Runnels School third-graders have “traveled” to foreign shores in their reading class this year, and they learned more about several destinations April 17 during the annual Trip Around the World day.

Students took in the sights and sounds of several of the faraway places they’ve learned about without ever leaving the comfort of the school campus, a news release from the school said.

For the tour, classrooms were transformed into five destinations: France, Scotland, China, Mexico and Australia.

Using passports they made in class, third-graders stopped at each port of call to learn a about its culture, language, landmarks, attractions and cuisines.

At the France station, students learned about the Eiffel Tower and the Louvre and had an art lesson about famous French masters. They stomped grapes in the tradition of French winemakers and learned that a bottle of champagne contains about 50 million bubbles. Students ate croissants while listening to Edith Piaf.

The tour of Scotland included a sing-a-long to bagpipe music, a Gaelic language lesson and an introduction to the British pound sterling. Students tried on kilts, learned about tartan plaids and coats of arms and viewed the highlands, the lowlands, lochs and castles.

Upon entering the classroom on China, students removed their shoes in the Asian tradition, heard the story of “Lon Po Po” or “Little Red Riding Hood” and became acquainted with the history of the fortune cookie. They also tried picking up grains of rice with chopsticks.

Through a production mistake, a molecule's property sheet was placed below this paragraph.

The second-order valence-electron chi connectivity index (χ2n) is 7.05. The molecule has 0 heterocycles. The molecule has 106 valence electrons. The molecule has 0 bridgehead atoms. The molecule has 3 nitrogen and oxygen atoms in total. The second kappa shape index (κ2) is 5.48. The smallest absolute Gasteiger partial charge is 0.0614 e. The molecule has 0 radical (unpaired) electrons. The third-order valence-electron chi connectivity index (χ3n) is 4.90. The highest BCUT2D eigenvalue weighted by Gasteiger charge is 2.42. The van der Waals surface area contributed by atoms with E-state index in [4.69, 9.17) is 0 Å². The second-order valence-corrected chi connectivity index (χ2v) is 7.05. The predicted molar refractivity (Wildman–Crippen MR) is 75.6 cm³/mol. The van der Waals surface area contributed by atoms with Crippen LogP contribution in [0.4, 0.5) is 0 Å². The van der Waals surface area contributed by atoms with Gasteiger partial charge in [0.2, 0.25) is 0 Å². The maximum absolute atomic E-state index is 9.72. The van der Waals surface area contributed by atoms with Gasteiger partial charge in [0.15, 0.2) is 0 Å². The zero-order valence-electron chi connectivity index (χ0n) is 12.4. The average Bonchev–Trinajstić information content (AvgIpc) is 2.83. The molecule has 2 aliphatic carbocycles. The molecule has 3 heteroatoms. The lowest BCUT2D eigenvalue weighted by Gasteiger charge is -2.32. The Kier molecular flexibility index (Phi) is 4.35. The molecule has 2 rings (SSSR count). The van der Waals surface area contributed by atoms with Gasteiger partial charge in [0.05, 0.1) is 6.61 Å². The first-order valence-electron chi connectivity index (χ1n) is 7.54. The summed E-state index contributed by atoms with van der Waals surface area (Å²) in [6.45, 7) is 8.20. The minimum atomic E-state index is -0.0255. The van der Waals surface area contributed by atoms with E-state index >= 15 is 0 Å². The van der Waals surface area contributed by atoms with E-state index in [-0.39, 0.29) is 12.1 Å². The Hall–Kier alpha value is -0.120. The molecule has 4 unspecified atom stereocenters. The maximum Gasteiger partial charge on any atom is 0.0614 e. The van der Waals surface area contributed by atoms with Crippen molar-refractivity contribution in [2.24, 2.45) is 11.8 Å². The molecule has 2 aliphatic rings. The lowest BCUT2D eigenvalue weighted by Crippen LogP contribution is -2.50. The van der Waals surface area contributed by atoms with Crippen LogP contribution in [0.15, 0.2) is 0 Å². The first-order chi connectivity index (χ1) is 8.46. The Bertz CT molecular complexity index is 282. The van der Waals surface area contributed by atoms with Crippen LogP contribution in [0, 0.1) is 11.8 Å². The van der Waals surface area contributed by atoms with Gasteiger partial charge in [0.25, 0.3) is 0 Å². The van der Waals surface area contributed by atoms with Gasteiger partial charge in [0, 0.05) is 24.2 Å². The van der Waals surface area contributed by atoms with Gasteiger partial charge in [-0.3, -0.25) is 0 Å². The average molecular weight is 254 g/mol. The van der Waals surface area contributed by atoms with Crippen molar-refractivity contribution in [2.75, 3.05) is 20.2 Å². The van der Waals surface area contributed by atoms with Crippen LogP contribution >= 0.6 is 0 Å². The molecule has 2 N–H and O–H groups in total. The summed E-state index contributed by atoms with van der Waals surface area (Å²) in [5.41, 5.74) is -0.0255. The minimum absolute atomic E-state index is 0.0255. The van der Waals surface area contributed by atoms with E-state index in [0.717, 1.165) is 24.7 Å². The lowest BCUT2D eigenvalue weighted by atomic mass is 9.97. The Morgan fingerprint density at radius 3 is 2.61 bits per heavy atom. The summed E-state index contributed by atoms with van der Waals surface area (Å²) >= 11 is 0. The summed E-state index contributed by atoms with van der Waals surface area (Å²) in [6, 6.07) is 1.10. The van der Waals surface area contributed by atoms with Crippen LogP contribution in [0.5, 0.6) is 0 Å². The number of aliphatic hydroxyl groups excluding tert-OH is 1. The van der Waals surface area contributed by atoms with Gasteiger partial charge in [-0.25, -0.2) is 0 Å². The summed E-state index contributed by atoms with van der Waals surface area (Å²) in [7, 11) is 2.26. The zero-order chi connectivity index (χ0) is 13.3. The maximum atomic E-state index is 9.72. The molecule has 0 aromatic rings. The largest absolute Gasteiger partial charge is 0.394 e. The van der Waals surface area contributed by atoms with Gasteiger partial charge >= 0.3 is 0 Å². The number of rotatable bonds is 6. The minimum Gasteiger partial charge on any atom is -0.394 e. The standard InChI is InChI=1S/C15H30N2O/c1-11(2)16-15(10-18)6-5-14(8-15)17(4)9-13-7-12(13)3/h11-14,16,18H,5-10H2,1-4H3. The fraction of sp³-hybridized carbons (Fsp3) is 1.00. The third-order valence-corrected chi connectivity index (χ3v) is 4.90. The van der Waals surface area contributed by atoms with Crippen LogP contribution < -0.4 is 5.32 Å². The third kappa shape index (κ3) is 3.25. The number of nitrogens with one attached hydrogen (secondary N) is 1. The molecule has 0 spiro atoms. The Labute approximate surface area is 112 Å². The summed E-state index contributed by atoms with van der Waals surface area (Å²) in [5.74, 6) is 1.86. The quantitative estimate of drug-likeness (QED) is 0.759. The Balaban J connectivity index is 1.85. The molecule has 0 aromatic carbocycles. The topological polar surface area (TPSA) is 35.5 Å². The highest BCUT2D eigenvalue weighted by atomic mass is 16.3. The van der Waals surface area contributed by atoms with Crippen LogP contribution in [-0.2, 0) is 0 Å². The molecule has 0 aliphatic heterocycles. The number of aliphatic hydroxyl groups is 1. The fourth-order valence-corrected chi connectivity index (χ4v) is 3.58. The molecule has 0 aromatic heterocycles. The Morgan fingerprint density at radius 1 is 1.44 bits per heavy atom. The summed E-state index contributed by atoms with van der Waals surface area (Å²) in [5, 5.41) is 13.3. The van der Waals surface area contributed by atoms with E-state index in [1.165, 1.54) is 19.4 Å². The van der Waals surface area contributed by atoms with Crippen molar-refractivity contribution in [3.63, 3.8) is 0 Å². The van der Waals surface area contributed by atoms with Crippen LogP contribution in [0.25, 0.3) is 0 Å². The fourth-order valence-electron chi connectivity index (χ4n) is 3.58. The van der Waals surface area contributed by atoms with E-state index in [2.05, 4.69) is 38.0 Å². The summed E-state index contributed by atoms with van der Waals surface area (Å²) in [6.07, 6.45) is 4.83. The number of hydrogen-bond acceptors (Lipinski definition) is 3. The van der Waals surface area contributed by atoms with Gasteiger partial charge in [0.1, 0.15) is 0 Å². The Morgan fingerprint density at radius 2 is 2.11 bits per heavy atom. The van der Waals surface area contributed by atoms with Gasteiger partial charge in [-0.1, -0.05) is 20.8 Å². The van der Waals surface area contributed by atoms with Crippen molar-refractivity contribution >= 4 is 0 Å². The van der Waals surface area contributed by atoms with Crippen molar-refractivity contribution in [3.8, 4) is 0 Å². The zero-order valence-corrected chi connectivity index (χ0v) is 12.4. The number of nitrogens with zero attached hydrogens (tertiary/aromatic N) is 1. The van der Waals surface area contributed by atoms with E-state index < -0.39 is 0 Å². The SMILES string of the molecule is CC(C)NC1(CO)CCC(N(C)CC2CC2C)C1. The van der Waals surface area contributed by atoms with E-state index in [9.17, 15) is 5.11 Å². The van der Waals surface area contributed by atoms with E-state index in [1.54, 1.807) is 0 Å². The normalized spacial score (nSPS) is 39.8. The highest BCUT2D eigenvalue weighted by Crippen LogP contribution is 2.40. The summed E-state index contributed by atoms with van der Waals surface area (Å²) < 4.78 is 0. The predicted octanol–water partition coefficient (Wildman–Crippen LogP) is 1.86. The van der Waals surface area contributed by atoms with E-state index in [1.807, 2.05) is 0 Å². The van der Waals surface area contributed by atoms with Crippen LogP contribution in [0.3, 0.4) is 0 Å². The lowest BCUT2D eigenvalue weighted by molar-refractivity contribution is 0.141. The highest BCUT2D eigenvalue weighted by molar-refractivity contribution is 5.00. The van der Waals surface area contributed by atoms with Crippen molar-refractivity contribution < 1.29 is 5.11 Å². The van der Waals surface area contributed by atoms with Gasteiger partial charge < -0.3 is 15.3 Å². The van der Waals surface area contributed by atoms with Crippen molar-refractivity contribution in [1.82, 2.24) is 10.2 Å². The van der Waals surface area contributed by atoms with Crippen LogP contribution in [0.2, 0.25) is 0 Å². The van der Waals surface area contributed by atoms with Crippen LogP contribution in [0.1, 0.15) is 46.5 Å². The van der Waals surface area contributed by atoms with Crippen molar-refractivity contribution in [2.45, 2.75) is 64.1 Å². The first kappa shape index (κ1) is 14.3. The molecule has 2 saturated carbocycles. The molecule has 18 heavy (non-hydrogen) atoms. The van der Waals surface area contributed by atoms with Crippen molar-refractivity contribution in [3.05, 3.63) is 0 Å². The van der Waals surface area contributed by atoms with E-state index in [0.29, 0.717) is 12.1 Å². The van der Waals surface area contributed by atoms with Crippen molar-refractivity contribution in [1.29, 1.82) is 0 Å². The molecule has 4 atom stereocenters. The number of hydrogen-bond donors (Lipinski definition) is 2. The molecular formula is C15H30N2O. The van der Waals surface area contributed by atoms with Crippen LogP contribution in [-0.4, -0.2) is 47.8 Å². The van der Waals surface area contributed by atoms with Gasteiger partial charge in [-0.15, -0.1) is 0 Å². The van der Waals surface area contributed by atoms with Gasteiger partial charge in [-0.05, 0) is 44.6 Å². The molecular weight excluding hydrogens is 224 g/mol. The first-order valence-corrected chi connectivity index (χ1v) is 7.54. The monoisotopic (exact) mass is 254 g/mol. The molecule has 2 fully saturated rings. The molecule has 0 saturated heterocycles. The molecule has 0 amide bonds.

At the Mexico stop, students learned where the Spanish language originated and where it is spoken. They were taught the Spanish names of a few colors and numbers and then used their new vocabulary words to request sheets of red, orange, or yellow tissue paper to make huge traditional flowers, which have been used as decorations in Mexico since pre-Columbian times. Students also sampled churros and broke piñatas.

On the tour of Australia, students picked up information on the Great Barrier Reef, the Sydney Opera House and the Outback. Students learned about the platypus and echidna, egg-laying mammals unique to the land down under. A highlight was passing around a boomerang.

Serving as tour guides were third-grade parent volunteers.

“We always have many volunteers for this project,” said third-grade reading teacher Lisa Harris, who organized the project. “Parents knowledgeable about particular countries enjoy sharing what they know with students. They always add something new to the project — new crafts, vocabulary, ideas and foods.”

At the end of the tour, the travelers had lunch featuring dishes from around the world.